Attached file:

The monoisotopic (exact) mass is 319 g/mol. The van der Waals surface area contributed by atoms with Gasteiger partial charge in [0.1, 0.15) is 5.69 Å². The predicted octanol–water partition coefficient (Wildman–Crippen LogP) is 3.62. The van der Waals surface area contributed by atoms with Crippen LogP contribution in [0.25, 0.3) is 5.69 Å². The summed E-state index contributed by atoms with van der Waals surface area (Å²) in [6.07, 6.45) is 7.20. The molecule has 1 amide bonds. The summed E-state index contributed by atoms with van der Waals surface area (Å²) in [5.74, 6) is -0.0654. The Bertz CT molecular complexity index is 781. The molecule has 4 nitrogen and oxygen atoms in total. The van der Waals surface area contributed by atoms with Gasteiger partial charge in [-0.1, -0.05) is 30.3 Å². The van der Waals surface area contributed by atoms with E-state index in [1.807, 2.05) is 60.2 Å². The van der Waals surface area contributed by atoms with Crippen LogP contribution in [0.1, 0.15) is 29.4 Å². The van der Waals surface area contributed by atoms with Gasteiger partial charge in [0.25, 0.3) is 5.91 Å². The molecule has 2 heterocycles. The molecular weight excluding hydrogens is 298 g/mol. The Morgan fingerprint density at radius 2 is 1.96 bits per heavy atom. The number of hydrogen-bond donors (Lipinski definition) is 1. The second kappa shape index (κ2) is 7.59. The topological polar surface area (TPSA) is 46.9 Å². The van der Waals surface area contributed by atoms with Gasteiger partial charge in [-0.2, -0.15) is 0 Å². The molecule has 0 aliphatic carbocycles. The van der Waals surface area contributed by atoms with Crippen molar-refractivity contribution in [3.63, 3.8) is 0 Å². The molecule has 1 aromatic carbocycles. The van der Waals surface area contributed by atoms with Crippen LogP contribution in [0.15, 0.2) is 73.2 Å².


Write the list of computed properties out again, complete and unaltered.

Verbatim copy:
The monoisotopic (exact) mass is 319 g/mol. The van der Waals surface area contributed by atoms with Gasteiger partial charge in [0.1, 0.15) is 5.69 Å². The predicted octanol–water partition coefficient (Wildman–Crippen LogP) is 3.62. The van der Waals surface area contributed by atoms with Crippen LogP contribution in [0.25, 0.3) is 5.69 Å². The summed E-state index contributed by atoms with van der Waals surface area (Å²) in [6.07, 6.45) is 7.20. The molecule has 1 amide bonds. The summed E-state index contributed by atoms with van der Waals surface area (Å²) in [5.74, 6) is -0.0654. The Bertz CT molecular complexity index is 781. The molecule has 4 nitrogen and oxygen atoms in total. The van der Waals surface area contributed by atoms with Gasteiger partial charge in [-0.1, -0.05) is 30.3 Å². The van der Waals surface area contributed by atoms with E-state index in [1.807, 2.05) is 60.2 Å². The van der Waals surface area contributed by atoms with Crippen LogP contribution in [0.1, 0.15) is 29.4 Å². The van der Waals surface area contributed by atoms with Gasteiger partial charge in [0.25, 0.3) is 5.91 Å². The molecule has 2 heterocycles. The molecular weight excluding hydrogens is 298 g/mol. The Morgan fingerprint density at radius 2 is 1.96 bits per heavy atom. The number of hydrogen-bond donors (Lipinski definition) is 1. The second kappa shape index (κ2) is 7.59. The topological polar surface area (TPSA) is 46.9 Å². The van der Waals surface area contributed by atoms with Gasteiger partial charge in [-0.2, -0.15) is 0 Å². The molecule has 0 aliphatic carbocycles. The van der Waals surface area contributed by atoms with Crippen molar-refractivity contribution in [3.63, 3.8) is 0 Å². The molecule has 1 aromatic carbocycles. The van der Waals surface area contributed by atoms with Crippen LogP contribution in [0.15, 0.2) is 73.2 Å².